The Danish wind industry and their assertions about wind turbine generated energy/electricity

The Danish experience of wind energy prompted the wind industry to speak of wind turbines as “green” and producing “renewable” energy at favorable prices during the early nineties. They promised to save planet Earth from alleged overheating, by reducing the human production of greenhouse gasses (CO2) and keep the air free of i.a. dust and NOx. The industry asserted that turbines were not harmful to nature or human health and safety and the noise they emitted was compared to that of a refrigerator. It was not even comparable to industrial or traffic noise according to the industry. New workplaces were promised. Plans were made, especially in Denmark, for substantial investment in the manufacture of wind turbines. Plans are afoot in Denmark for a fossil-free energy sector by 2050. Similar ideas germinated all over the world.

However, the promised reduction of CO2 by wind energy has proven to be a myth – although this has never been documented by wind turbine producers, wind energy developers nor governments. In Denmark the proportion of wind derived electricity is high and still growing. However, the amount of manmade CO2 – produced in this country increased by 7 % from 2010 to 2013. In this regard, Denmark is the EU’s leading nation when it comes to increasing amounts of CO2 emissions.  This is a consequence of the intermittent and capricious nature of wind which is incapable of satisfying society’s requirements for a constant and reliable electricity supply. Figures from Germany (nothing is available from DK) show that the production of wind derived electricity fluctuates between 0.02 and 40 % even during short periods of time. A doubling of the wind speed triples the amount electricity produced to the grid. This forces traditional electricity power plants to regulate their electricity production to match the amounts produced or not produced by wind turbines. This causes very high CO2-emissions and wear of machinery. Increasing the amount of wind-derived electricity on the grid substantially increases the risk of black-outs.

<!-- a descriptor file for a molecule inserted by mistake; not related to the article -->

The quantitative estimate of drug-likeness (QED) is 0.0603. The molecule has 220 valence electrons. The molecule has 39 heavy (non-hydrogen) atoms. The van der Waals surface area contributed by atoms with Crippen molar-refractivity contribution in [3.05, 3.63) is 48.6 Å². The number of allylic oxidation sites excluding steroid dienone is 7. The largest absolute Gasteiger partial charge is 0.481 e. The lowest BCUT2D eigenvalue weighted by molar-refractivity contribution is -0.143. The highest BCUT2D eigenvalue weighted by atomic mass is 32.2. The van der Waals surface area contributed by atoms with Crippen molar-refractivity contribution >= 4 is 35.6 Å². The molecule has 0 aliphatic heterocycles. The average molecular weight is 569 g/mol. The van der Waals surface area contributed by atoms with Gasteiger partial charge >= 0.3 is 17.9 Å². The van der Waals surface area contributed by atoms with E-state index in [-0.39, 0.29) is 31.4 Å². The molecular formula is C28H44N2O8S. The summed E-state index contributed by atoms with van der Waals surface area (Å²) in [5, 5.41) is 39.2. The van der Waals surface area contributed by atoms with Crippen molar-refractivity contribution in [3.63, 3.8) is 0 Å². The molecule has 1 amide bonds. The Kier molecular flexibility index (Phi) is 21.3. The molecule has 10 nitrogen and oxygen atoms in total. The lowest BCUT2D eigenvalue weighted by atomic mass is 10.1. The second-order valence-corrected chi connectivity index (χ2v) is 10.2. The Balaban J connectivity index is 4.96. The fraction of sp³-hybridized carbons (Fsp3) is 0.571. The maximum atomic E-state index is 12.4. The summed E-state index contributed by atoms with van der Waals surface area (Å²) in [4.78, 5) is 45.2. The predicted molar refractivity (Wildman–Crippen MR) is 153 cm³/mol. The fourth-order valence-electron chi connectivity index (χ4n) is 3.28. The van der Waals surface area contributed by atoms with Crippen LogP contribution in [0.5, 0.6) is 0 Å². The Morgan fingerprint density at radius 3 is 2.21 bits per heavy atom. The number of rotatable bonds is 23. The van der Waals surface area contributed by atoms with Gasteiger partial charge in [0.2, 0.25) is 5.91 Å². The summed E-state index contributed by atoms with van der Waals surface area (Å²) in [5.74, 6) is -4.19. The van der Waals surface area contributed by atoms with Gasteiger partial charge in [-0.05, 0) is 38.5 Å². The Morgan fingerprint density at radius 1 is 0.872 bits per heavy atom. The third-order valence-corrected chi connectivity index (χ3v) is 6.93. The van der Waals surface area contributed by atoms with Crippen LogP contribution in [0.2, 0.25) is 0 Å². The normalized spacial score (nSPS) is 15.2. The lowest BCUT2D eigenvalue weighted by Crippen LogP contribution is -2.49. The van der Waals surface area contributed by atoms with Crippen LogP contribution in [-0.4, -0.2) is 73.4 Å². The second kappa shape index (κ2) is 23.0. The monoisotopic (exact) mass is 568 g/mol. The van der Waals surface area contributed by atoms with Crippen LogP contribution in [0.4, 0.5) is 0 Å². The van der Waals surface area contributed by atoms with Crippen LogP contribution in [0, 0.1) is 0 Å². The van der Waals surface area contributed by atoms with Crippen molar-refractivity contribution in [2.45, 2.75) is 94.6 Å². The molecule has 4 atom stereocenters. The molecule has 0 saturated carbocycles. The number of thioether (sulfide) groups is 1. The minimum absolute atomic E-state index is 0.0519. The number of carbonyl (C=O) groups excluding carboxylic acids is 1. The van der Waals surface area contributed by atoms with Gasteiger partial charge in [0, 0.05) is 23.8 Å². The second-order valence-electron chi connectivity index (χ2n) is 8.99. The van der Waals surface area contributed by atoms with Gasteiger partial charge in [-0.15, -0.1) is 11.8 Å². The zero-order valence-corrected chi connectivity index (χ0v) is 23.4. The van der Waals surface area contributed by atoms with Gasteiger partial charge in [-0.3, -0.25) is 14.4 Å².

Despite this, billions and billions of public money have been poured into the speculators’ boundless pockets.

Wind energy is NOT “green” or “renewable”. This is, as mentioned previously, due to the unpredictable nature of wind. In a matter of hours and in some cases, minutes, wind intensity and speed can fluctuate wildly.  Calm, windless conditions can prevail for more than 24 hours at a time. In this situation, which the wind industry NEVER mentions, fossil electricity production must immediately be at hand to hinder disastrous and costly black outs in large areas. See:  (“The Hidden Costs of Wind Electricity; Why the full cost of wind generation is unlikely to match the cost of natural gas, coal or nuclear generation”, 2012, by George Taylor). Governments considering investing in wind should remember the widespread blackouts in India in 2012, affecting some 600 million people over two days.